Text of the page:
• Whole Pumpkins should keep for up to 6 months, if kept in a cool, dry place.
  • A sheet or two of newspaper underneath the Pumpkin will absorb any dampness.
  • Once cut, Pumpkin will only keep for a few days, unless you remove the seeds and stringy centre and leave unwrapped in the lower part of your fridge.
  • Cooked Pumpkin will keep in the refrigerator for 4 to 5 days.

To read nutritional information about Pumpkin, click here.

Grow Your Own Pumpkin plants

The plant is a fast-growing vine, in my yard; it self-sows from my compost bin, creeping along the ground surface.  But throw a few Pumpkin seeds in the garden and nature will do the rest for you. You may have to water them as the vines do get thirsty.

Pumpkin’s health benefits are Something we should all Ponder About

Food, History & Traditions

Scones with Tea – A Morning Tradition

In my husband’s family, it is a tradition to have morning tea. That is, a cup of hot tea with a scone of two with butter or jam. My husband’s paternal grandmother was a brilliant farmhouse cook and used an old wood burning stove – one that was without thermostat or temperature gauge. Yet she cooked everything to perfection, testing the temperature only with the back of her hand. Wouldn’t we all love that skill? Granny Mac was of German heritage, so perhaps her cooking skills came from a background of generations of women cooking in the kitchen? Or perhaps from necessity?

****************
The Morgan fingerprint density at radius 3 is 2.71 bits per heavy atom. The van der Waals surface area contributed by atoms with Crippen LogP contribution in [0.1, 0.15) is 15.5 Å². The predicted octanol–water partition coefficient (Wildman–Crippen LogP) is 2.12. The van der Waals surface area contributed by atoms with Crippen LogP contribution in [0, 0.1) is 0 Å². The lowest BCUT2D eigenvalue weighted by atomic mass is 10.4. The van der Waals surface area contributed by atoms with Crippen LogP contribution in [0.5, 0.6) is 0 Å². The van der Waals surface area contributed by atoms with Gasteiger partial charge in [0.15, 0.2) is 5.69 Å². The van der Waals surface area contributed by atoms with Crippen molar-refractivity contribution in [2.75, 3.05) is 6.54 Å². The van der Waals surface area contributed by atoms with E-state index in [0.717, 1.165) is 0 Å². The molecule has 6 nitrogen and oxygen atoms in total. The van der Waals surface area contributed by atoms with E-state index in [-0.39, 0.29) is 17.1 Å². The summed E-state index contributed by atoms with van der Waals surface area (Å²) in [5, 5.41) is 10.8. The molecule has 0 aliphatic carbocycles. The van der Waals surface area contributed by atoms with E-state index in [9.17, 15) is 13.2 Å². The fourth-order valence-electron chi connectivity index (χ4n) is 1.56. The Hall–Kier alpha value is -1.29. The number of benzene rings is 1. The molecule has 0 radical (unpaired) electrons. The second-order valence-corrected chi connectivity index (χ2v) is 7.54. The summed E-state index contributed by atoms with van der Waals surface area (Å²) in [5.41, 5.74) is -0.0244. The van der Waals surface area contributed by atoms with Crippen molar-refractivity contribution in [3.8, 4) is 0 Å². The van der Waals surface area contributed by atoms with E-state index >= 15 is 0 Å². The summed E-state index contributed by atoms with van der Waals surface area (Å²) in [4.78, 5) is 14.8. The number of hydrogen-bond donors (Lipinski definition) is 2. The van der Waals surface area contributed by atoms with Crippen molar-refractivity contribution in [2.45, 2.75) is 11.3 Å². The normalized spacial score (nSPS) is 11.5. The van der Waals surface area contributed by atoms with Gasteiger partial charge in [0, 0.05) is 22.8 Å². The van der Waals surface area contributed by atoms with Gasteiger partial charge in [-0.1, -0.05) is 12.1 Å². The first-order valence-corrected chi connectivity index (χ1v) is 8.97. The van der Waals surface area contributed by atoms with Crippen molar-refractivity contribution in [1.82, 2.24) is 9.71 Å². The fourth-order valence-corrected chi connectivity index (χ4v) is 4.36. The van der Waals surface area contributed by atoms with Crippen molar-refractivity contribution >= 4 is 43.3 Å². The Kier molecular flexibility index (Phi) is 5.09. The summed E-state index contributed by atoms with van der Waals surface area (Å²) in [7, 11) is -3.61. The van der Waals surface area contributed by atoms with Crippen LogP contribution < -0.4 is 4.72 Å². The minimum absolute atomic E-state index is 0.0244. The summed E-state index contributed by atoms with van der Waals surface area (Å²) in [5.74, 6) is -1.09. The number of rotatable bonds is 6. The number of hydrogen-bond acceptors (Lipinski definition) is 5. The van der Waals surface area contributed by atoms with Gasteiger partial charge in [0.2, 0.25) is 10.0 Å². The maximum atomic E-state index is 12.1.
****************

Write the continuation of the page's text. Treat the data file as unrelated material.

Together with her husband, they owned a dairy farm, atop ‘Clear Mountain’, so it is self-evident that there was plenty of fresh cream available.

Thus, making and then selling the scones was a way to supplement the farm’s income and feed Granny Mac’s ten hungry children at morning tea time.

This same recipe made the scones served to the State of Queensland’s Governor, as well as many tourists, or day trippers, in the 1950’s, who drove up the steep, Clear Mountain Road, for a weekend picnic.

This is that never-fail secret family recipe!

Granny Mac’s Scones

Ingredients:

NB. the quantities of ingredients were never measured by the original cook, just estimated. However, for the rest of us, I have provided the following measurements:

2 1/4 cup Self Raising* flour

*(Self raising flour can easily be made by combining 2 teaspoons of baking powder per cup of plain flour and sift well)

1/2 tsp salt

1 tsp baking powder

3/4 cup milk

3/4 cup cream

Optional: a good handful of currants/sultanas/chopped dates – my kids love that)

Method:

  1. In a large bowl, place all the dry ingredients, (and fruit), and stir to mix thoroughly.
  2. “Cut” the wet ingredients into the mix by stirring thoroughly with the blade of a flat butter knife.
  3. Knead mix a little with extra flour, if needed. (You will want a dough that is smooth enough to handle, but not too dry)
  4. Roll or pat out on a floured board, to 1 inch high (no less)
  5. Cut 6 cm rounds with a scone cutter or as Granny Mac used: a used, empty, small baked beans tin, (cleaned and dried, of course)!
  6. Bake 12 -15 minutes @ 210 degrees Celsius on a metal scone tray

Delightful served with butter or jam and cream.

Best eaten while hot, however they do freeze well.

Is there a traditional recipe within your family heritage? Do you still make this food?

Will you keep up this tradition for generations to come?

Something to ponder about….